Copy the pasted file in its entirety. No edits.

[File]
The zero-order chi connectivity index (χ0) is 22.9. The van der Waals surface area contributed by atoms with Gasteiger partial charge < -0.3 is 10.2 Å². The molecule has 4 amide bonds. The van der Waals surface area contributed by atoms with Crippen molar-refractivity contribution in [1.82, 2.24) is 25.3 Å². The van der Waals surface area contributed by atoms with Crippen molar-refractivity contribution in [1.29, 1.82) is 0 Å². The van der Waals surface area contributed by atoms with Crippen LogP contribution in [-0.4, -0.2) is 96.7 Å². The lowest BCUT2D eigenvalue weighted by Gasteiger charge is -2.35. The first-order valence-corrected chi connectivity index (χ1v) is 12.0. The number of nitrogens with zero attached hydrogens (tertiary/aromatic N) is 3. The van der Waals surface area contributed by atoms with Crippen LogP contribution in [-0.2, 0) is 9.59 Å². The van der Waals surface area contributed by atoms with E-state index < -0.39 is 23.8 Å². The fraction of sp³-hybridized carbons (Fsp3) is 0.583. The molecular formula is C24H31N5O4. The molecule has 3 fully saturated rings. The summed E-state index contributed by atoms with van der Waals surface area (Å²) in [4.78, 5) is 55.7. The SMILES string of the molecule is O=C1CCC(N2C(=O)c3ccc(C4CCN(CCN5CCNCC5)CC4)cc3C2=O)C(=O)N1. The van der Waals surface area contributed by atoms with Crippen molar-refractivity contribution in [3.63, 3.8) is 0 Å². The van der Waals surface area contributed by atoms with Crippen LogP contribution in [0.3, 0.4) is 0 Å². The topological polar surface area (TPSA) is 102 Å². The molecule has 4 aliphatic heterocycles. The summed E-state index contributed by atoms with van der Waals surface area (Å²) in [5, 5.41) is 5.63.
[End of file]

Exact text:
The zero-order chi connectivity index (χ0) is 22.9. The van der Waals surface area contributed by atoms with Gasteiger partial charge < -0.3 is 10.2 Å². The molecule has 4 amide bonds. The van der Waals surface area contributed by atoms with Crippen molar-refractivity contribution in [1.82, 2.24) is 25.3 Å². The van der Waals surface area contributed by atoms with Crippen molar-refractivity contribution in [1.29, 1.82) is 0 Å². The van der Waals surface area contributed by atoms with Crippen LogP contribution in [-0.4, -0.2) is 96.7 Å². The lowest BCUT2D eigenvalue weighted by Gasteiger charge is -2.35. The first-order valence-corrected chi connectivity index (χ1v) is 12.0. The number of nitrogens with zero attached hydrogens (tertiary/aromatic N) is 3. The van der Waals surface area contributed by atoms with Crippen LogP contribution in [-0.2, 0) is 9.59 Å². The van der Waals surface area contributed by atoms with E-state index < -0.39 is 23.8 Å². The fraction of sp³-hybridized carbons (Fsp3) is 0.583. The molecular formula is C24H31N5O4. The molecule has 3 fully saturated rings. The summed E-state index contributed by atoms with van der Waals surface area (Å²) in [4.78, 5) is 55.7. The SMILES string of the molecule is O=C1CCC(N2C(=O)c3ccc(C4CCN(CCN5CCNCC5)CC4)cc3C2=O)C(=O)N1. The van der Waals surface area contributed by atoms with Crippen molar-refractivity contribution in [3.63, 3.8) is 0 Å². The van der Waals surface area contributed by atoms with Crippen LogP contribution in [0.3, 0.4) is 0 Å². The topological polar surface area (TPSA) is 102 Å². The molecule has 4 aliphatic heterocycles. The summed E-state index contributed by atoms with van der Waals surface area (Å²) in [5, 5.41) is 5.63.